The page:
A mixed earnings report seemed good enough for Expedia Group Inc. investors now that the book has been closed on the company’s old management team.
Expedia Group Inc. EXPE, +11.58% announced a leadership shake-up late last year, with both the chief executive and chief financial officer exiting the company. During Thursday afternoon’s earnings call, investors got to hear from a familiar voice, Executive Chairman Barry Diller, who is overseeing things at the online-travel giant until a permanent replacement is found.
“While the quarter itself was somewhat disappointing, Chairman Barry Diller’s timing was impeccable, as the prior management team now gets to take the fall for the results,” Benchmark analyst Daniel Kurnos wrote in a note upgrading Expedia’s stock to buy from hold. “Furthermore, given the transition, we expect Expedia will be given a pass for at least the next six months on things like the coronavirus or elevated expense levels, with near-term guidance also set low and a floor under the stock thanks to an aggressive share buyback.”
The stock is the biggest gainer in the S&P 500 SPX, -0.12% Friday, up 11.9%, after the company delivered better-than-expected earnings but fell a bit short on revenue. Shares are on track to notch their largest single-day percentage gain since July 31, 2015, when they gained 12.9%.
“We believe the bottom-line beat was mostly driven by Chairman Diller’s decision to eliminate wasteful marketing spend (55 basis-point improvement), and streamline operations of the company’s many unique brands,” wrote Jefferies analyst Brent Thill, who has a buy rating on the stock and raised his price target to $155 from $140.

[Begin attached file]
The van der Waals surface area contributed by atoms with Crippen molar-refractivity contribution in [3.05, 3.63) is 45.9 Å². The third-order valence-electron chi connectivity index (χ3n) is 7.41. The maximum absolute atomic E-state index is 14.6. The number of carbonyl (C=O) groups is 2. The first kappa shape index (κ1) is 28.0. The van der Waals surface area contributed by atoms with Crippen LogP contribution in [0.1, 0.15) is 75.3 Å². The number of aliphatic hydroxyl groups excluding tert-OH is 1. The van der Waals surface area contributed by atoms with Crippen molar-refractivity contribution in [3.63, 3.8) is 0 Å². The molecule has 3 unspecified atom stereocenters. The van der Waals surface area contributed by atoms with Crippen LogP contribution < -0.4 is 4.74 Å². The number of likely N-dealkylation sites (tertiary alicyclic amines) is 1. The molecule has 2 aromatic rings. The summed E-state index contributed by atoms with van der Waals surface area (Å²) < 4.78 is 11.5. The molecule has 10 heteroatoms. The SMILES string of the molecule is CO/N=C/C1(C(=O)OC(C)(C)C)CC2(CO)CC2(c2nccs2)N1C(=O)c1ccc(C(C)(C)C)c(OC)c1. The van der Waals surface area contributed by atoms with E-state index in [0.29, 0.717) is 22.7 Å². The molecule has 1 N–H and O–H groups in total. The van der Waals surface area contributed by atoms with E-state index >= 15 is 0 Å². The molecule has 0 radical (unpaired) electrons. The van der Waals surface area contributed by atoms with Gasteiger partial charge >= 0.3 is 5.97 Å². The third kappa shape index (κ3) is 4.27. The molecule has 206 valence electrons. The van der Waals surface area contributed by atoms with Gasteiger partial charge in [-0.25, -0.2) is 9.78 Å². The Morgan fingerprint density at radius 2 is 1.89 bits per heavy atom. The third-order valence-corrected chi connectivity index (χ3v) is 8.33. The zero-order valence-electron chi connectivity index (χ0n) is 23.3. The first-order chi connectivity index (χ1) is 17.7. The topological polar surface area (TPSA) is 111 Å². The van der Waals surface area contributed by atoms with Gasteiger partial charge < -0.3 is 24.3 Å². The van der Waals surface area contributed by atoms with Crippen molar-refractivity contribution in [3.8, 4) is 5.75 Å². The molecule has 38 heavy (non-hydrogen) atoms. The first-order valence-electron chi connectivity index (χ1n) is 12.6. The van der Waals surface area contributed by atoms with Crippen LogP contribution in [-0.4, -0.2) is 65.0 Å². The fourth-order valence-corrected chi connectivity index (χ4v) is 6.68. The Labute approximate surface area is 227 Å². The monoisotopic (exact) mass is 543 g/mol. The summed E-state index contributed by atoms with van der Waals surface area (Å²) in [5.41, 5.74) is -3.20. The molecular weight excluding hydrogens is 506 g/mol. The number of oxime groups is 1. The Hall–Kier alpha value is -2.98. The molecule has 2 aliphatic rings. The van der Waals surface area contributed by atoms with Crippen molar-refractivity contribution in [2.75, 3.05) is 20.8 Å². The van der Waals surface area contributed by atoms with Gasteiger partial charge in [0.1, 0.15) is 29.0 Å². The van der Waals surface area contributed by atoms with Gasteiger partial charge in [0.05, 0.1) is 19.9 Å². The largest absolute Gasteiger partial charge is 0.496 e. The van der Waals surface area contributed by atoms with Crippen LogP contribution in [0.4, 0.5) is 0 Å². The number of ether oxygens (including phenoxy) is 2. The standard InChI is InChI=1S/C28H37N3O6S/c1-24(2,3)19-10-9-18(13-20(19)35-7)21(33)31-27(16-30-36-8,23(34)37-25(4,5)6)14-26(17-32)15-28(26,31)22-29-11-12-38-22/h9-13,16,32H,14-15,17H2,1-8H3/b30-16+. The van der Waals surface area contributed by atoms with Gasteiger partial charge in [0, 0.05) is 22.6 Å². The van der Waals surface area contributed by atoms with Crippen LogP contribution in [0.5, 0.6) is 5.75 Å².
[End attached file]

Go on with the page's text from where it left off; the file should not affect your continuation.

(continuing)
The general sentiment among analysts was that Expedia isn’t yet out of the woods as it continues to face various headwinds, including changes in search-engine algorithms, losses in its home-sharing unit Vrbo, and now the outbreak of COVID-19, the disease brought on by the novel coronavirus, which is pressuring travel spending.
Coronavirus update: 1,383 deaths, more than 63,000 sickened, Expedia predicts impact beyond Q1
That said, some analysts sounded more confident knowing that there was new direction at the top.
“While Expedia still needs to flesh out plans, its cost savings target, growth indications, and Mr. Diller’s reassuring commentary were all certainly encouraging to us,” Guggenheim’s Jake Fuller wrote. “The rough sketch that we have so far: plans include further rationalization of performance marketing, $300 million to $500 million of cost savings atop that, and what sounds like an internal refocus on core businesses.”
He rates the stock a buy while raising his price target to $160 from $135.
RBC Capital Markets analyst Mark Mahaney said that he is “somewhat cautious on Expedia arguably operating without a full-time CEO” but that he was also “fully respectful of the almost unparalleled experience Barry Diller has” in the internet sector.
“Yes, we are initially skeptical – and we believe the market will be as well – of Expedia’s ability to deliver double digit Ebitda growth in 2020,” he wrote. “The good news is that this skepticism is arguably priced in… so if Expedia can actually do this, there is upside to shares.”
Mahaney has an outperform rating on the stock and upped his price target to $143 from $125.
Expedia shares have risen 28% over the past three months, though they’re off 3.4% on a 12-month basis. The S&P 500 has added 8% over three months and 23% over 12.